Jury Research: The Old versus New Way

Jury Research: The Old versus New Way | HTR

Maybe you have caught the new TV show on CBS called Bull. The premise of the show is Dr. Bull, who holds a Ph.D. in psychiatry, works with various attorneys on jury research to help them win their case. He uses his own analysis, coupled with complex technology solutions, to provide input to his client.

But this is not the real world, right? It turns out the show isn’t that far off, but the technology can reside in an app that runs on an iPad rental. Let’s look at jury research from the “old school” perspective first and then explore a few apps that can possibly help accomplish the same mission.

Jury Research, ‘80s style

Many litigators use focus groups whereby participants come into the courtroom and observe while the jury is being selected. Or they may hold a mock trial in the office and ask the focus group whether they would find their client guilty and/or what damages they would award.

This method has many disadvantages but here a few that were pointed out by Above the Law. Focus groups are:

  • Very time-consuming because you need a group of 5-12 individuals to either come to your office or the courtroom for an extended period. And depending on the trial, you may need them to come back often.
  • You can expect a 10% drop out which can make a difference if you were trying for differing backgrounds and opinions.
  • You may have limited space either in the courthouse or your office which may be a distraction for the group if the room is overcrowded.
  • Hidden biases can influence the comments, and may or may not reflect the biases of the actual jurors.

Jury Research, Current Style

Here are four ways jury research can involve the use of technology.

CaseXplorer

This web-based tool allows "surrogate jurors" to answer questions on a variety of aspects associated with the case. They answer an online survey in the privacy of their homes or offices, without peer or group influence. You can upload videotaped opening statements, depositions, exhibits or graphics for their review before they answer. This solution starts at $3,000 and goes up from this point depending on how many questions ask and videos you upload.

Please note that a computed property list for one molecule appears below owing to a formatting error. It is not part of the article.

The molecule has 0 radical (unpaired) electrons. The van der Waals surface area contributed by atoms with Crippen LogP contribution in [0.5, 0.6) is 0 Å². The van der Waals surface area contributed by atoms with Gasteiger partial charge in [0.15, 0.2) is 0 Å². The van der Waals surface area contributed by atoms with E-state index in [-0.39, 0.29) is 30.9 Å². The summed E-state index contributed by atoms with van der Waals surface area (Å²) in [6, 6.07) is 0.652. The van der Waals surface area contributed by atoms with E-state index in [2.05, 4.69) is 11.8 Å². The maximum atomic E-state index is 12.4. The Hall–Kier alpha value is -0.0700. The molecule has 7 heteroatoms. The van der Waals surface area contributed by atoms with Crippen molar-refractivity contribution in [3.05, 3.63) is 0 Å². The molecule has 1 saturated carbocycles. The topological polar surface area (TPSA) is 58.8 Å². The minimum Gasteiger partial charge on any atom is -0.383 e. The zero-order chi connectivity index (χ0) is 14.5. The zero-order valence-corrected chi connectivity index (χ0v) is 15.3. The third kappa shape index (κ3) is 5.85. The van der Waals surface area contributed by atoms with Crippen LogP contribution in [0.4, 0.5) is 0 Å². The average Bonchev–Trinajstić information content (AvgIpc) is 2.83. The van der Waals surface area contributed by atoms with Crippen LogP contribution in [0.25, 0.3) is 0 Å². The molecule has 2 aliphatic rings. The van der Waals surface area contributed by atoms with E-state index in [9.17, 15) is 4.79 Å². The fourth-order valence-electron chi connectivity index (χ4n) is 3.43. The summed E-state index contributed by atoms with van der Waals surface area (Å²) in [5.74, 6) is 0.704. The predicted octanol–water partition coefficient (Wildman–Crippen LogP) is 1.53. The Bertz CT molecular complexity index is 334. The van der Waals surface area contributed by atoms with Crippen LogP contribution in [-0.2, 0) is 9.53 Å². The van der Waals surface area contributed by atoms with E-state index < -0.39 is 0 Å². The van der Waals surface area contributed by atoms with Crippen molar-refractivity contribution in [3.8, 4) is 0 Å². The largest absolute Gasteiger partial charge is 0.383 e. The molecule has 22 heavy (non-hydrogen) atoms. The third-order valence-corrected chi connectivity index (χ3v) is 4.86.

iJury

This is a tool that will help you select a jury for your case. This app allows you to quickly score juror responses as positive or negative for your case, highlighting each juror so you can know at a glance which ones you should excuse and which ones you should keep. This app is $19.99 and runs exclusively on iPads.

Jury in a Hurry

This app can speed up a lawyer’s input and access data on each juror. The app gives you information about jurors’ sex, age, race, marital status, education and other details. It also has a variety of features for creating and organizing questions and notes. The cost for this app is $49.99 and is only available for iPads.

Second Chair Mobile Jury

This app allows you to drag and drop jurors around the 12-person box, handwrite notes about selected jurors, customize questions and share findings with others for their input. This iPad-only app has an introductory cost of $24.99 per user.

Conclusion

Although technology can help speed up the research process and keep all juror information in one place, an individual or group still needs to interpret the data and draw conclusions. Like Bull, the character on TV states, all decisions cannot be derived exclusively from technology, but a good technology solution can help you drive the right decision at a much faster rate.

Hartford Technology Rental Has Litigation Support Tools

No matter where your case takes you, we provide litigation support rentals nationwide. Call us today at 888-520-5667 or fill out our online form and one of our technical sales representatives will help you select the right equipment, including that for jury research.